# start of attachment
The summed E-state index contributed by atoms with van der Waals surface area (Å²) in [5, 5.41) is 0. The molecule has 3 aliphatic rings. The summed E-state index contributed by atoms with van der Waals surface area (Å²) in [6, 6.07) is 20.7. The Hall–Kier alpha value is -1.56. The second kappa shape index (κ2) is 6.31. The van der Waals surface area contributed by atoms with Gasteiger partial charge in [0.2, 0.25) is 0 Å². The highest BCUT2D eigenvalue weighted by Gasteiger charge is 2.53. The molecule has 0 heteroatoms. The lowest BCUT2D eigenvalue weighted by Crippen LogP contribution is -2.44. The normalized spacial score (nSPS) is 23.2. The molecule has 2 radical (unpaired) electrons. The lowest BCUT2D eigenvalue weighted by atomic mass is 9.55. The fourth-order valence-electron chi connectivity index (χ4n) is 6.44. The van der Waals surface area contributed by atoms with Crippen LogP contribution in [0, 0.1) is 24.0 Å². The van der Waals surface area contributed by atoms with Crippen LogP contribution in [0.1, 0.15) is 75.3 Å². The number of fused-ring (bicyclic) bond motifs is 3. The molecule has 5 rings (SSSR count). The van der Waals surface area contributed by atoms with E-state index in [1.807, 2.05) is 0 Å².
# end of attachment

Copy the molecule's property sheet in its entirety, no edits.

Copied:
The summed E-state index contributed by atoms with van der Waals surface area (Å²) in [5, 5.41) is 0. The molecule has 3 aliphatic rings. The summed E-state index contributed by atoms with van der Waals surface area (Å²) in [6, 6.07) is 20.7. The Hall–Kier alpha value is -1.56. The second kappa shape index (κ2) is 6.31. The van der Waals surface area contributed by atoms with Gasteiger partial charge in [0.2, 0.25) is 0 Å². The highest BCUT2D eigenvalue weighted by Gasteiger charge is 2.53. The molecule has 0 heteroatoms. The lowest BCUT2D eigenvalue weighted by Crippen LogP contribution is -2.44. The normalized spacial score (nSPS) is 23.2. The molecule has 2 radical (unpaired) electrons. The lowest BCUT2D eigenvalue weighted by atomic mass is 9.55. The fourth-order valence-electron chi connectivity index (χ4n) is 6.44. The van der Waals surface area contributed by atoms with Crippen LogP contribution in [0, 0.1) is 24.0 Å². The van der Waals surface area contributed by atoms with Crippen LogP contribution in [0.1, 0.15) is 75.3 Å². The number of fused-ring (bicyclic) bond motifs is 3. The molecule has 5 rings (SSSR count). The van der Waals surface area contributed by atoms with E-state index in [1.807, 2.05) is 0 Å².